Transportation News


There has been a lot of righteous indignation displayed by government officials (primarily by U.S. senators and Department of Transportation Secretary Ray LaHood) over the proposal by Spirit Airlines to charge passengers for carry-on bags.  Specifically, Spirit Airlines has said that it will charge $45 for carry-on luggage using the overhead bins.  Some of the responses are almost comical:

“We are going from the sublime to the ridiculous with airlines,” Sen. Frank R. Lautenberg (D-N.J.) said at a news conference last week in Washington.

Sen. Charles E. Schumer (D-N.Y.) called the fee a “slap in the face to travelers.” Sen. Jeanne Shaheen (D-N.H.) called it “skyway robbery.”

The lawmakers hope to put the kibosh on the fee by imposing a tax on all airline revenue collected from such charges.

I’m not a frequent flyer, but I’ve flown enough to recognize that baggage fees have created a big problem with boarding airplanes.  In the era of the checked baggage fee people have chosen to cram everything into a carry-on.  Of course, when everyone brings a full-sized carry-on there is not enough room in the overhead bins for all the passenger luggage and the airline inevitably spends a lot of time placing carry-on bags in.

So, to combat that Spirit Airlines has instituted a carry-on bag fee.  What has been glossed over is that Spirit is merely providing incentive for passengers to check their bags in the first place rather than carrying them on.  The first checked bag will only cost $25 if checked online before arriving at the airport ($20 less than for a potentially smaller carry-on).  Therefore Spirit is merely making the carry-on a luxury and giving reason for people to check their luggage.  Oh my!  Senators are really upset that flights will run more smoothly and that Spirit may actually assist with difficulty of TSA security checks?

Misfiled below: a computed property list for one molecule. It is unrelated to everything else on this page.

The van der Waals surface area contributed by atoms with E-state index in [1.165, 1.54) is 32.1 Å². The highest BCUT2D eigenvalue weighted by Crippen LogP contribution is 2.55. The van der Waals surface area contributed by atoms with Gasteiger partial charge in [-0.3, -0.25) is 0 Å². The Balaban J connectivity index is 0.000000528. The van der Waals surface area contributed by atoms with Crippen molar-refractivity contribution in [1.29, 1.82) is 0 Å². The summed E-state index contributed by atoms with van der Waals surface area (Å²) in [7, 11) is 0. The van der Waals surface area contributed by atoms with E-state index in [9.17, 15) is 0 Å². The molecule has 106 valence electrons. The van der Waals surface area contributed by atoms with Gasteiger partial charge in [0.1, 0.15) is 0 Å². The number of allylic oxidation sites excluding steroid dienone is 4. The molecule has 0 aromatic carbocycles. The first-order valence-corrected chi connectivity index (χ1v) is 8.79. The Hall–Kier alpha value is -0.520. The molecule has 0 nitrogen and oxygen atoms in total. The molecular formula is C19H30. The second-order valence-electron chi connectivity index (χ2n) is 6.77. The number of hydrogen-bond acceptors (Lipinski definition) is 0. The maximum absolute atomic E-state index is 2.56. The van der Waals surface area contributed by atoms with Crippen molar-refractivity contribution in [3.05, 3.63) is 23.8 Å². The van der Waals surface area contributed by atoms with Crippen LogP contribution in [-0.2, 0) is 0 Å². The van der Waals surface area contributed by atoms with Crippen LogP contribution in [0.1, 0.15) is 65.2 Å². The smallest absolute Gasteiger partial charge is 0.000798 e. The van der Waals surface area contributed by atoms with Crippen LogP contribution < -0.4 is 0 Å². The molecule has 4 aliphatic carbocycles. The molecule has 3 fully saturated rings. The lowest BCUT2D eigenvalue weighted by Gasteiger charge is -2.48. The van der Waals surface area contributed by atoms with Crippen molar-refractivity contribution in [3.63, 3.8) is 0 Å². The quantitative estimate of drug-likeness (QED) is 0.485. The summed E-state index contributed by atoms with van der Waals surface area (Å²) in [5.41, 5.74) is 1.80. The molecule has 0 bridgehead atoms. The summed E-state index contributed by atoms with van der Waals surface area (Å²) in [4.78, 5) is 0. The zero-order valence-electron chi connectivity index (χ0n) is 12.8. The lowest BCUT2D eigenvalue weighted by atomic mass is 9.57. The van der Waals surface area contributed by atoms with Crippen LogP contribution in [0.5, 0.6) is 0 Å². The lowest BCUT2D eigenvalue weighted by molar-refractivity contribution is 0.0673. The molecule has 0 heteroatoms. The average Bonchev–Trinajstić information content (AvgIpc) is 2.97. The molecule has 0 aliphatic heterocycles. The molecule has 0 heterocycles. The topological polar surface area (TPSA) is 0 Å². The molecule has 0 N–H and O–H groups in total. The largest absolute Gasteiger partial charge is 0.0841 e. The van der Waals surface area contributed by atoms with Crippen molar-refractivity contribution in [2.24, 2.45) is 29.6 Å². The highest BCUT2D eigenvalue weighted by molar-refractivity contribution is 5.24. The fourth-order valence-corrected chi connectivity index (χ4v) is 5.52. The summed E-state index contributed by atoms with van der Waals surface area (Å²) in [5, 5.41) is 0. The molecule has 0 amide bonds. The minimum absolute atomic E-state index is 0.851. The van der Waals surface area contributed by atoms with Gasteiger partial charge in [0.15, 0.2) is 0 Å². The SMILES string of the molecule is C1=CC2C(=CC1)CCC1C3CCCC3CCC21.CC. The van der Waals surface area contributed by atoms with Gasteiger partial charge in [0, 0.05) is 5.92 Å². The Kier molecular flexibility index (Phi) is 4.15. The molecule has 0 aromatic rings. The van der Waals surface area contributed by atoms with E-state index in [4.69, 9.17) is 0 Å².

Jeff Jacoby of the Boston Globe looks at this issue from a free market perspective.

But if [Senator Charles] Schumer grieves so deeply about travelers being “nickeled and dimed’’ when they fly, why has he never gone after the US ticket tax, which adds 7.5 percent to the price of every domestic flight? Or the $16.50 the federal government charges for each international departure and arrival? Or the $17 in customs and inspection fees paid by passengers flying into US airports from abroad? Or the “passenger facilities charges’’ (up to $18 per round-trip)? Or the “US Security Service Fee’’ ($2.50 per departure)? Or the “domestic segment fee’’ ($3.70 per flight segment)? The government’s unremitting “nickeling and diming’’ of airline passengers doesn’t trouble the sleep of New York’s senior senator. Only when a private firm acts does he toss and turn in anguish.

Reality check: Every airline charges for its overhead bins, just as every airline charges for bathrooms, oxygen masks, and flight attendants. The cost of those amenities is built into the fare you pay when you fly, and you pay whether you use them or not. The same used to be true of the “free’’ meals, pillows, and baggage handling airlines provided, before they unbundled those services, made them optional, and began charging for them separately. Spirit, an ultra-low cost carrier that describes itself as “the unbundling leader in the industry,’’ has decided to do the same for carry-on luggage, simultaneously reducing its base fares by $40 or more each way. …

Is Spirit’s strategy a good one? The free market can answer that question faster and more accurately than any one of us can. The less assistance it gets from grandstanding senators and transportation secretaries, the better off all travelers will be.

I agree that politicians have found a pinata not worthy of their attack, especially given that Spirit Airlines has less than 3% of the US market share for airlines.

Post #100 on the Transit Pass!

It is not news that economic downturns are particularly hard on transit, just like all government services.  At the moment that affordable government services and assistance are most needed is also the time when government can least afford to provide them.

The voters of New Jersey reap what they sow.  They dumped their CEO-governor Jon Corzine for the Republican challenger who promised the unattainable Holy Grail of New Jersey politics, lower property taxes.  Now in office, Chris Christie has dealt with New Jersey’s budget deficit by cutting services and refusing to raise taxes, on anyone.  Of course, when you don’t raise taxes you can still effectively tax many people by offering fewer governmental services.  Therefore, Joe Millionaire is barely affected by the situation but Jane Minimum-Wage is put into an even more difficult situation because suddenly day care, transit, health care, etc. are less available and more expensive.  Perhaps that is good politics for a Republican, but it is certainly bad governance.